We frequently talk about the importance of developing an organizational culture in our clubs. What exactly do we mean by an organizational culture? The dictionary defines culture as “the sum total of ways of living built up by a group of human beings and transmitted from one generation to another.”
With a slight modification of this definition, we come up with the following working definition of organizational culture. “The sum total ways of working and interacting built up by a group of people within an organization and transmitted from one generation of employees to another.”
The major benefit of establishing an organizational culture is that once adopted by the majority of people in an organization, the culture takes on a life of its own and pervades the workplace. As normal turnover takes place, new hires quickly learn that to be accepted in their new surroundings, they must embrace the culture and make it their own.
In the absence of a culture developed and reinforced by the club's leadership, a culture will arise on its own, usually fostered by a vocal few and often cynical and at odds with the purpose of the organization.
So how do you create a culture in your club? First, you must define clearly and succinctly the aims of your organization and what it aspires to be. These are most often found in Mission and Vision Statements. Beyond these basic statements of intent, one must clearly spell out standards of behavior and performance. These can be in the form of Guiding Principles, Operating Standards, Leadership Principles, Service Ethic, Principles of Employee Relations, Organizational Values, Service Pocket Cards, a Code of Professional Ethics, or any other formal statements describing the “What, How’s, and Why’s” of how business should be conducted.
Yet publishing such principles and statements, no matter how inspirational and well-written, will only foster employee cynicism if the values are not enthusiastically embraced by the club's leadership. On the other hand, when leaders demonstrate their commitment to the club's values by their daily example, employees will do likewise.
With well-defined values and the enthusiastic example of leaders, the ground has been prepared for the fruits of organizational culture, but just as in growing a garden, preparing the soil is only the first step. The real work for a successful harvest is the daily tending – watering, fertilizing, pruning, weeding, and pest control. In the case of an organizational culture, it is daily reinforcement at every opportunity with all employees that continues to focus individual attention on the values that underlie everyone’s efforts.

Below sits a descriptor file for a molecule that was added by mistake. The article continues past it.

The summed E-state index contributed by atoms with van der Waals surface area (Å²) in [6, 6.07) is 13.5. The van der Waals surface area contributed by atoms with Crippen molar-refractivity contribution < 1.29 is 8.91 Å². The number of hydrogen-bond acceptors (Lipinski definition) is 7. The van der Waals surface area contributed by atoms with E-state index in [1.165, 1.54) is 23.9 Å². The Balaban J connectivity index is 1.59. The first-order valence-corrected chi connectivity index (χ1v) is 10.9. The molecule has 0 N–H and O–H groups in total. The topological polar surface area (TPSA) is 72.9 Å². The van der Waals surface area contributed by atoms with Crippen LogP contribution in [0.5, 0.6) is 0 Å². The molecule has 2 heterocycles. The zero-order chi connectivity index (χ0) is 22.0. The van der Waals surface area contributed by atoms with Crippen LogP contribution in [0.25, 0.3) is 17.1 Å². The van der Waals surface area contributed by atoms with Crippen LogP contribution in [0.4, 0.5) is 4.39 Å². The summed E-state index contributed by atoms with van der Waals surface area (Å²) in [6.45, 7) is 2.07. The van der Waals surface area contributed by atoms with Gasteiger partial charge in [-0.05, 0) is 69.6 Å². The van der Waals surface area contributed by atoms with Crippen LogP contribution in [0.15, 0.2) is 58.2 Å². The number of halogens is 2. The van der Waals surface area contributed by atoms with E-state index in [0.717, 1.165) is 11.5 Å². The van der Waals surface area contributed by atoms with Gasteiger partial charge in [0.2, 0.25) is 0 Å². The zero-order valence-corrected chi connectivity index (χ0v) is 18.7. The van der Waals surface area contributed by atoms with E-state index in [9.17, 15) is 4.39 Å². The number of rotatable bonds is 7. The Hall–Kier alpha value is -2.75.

In some cases, it’s publicly recognizing an employee for embracing and utilizing the values in their work relationships or service rendered to members. In other cases, it’s privately correcting an employee who has ignored or transgressed the culture. In extreme cases, it’s discharging the employee who refuses to accept the group norm. The key is to continually remind employees of the organization’s values and elevate them from words on a page to an animating spirit that infuses every aspect of the organization and its work.
From the process of continually accentuating and reminding one achieves a breakthrough like that described in Jim Collins’ book, Good to Great. “Sustainable transformations follow a predictable pattern of buildup and breakthrough. Like pushing on a giant, heavy flywheel, it takes a lot of effort to get the thing moving at all, but with persistent pushing in a consistent direction over a long period of time, the flywheel builds momentum, eventually hitting a point of breakthrough.”
This breakthrough is reached when the club achieves a critical mass of employee buy-in. Though the process of establishing an organizational culture requires patience and persistence as well as leadership and example, when breakthrough is achieved, the culture takes over and is self-sustaining – with the employees holding the bar high and policing their own ranks.
In such an organization, employees understand what must be done and how. Motivation and morale are sky-high as employees are empowered by their participation and contribution. The leader, relieved of the burden of constantly following behind employees to ensure they are doing the right things, can focus on strategic issues and the future of the club.
The importance of a well-defined and promoted organizational culture cannot be overemphasized or underestimated in its impact on quality, performance, and member service. The only thing that can screw it up is for the leader to fail to show an ongoing interest or set an uncompromising example of the organizational culture and its values.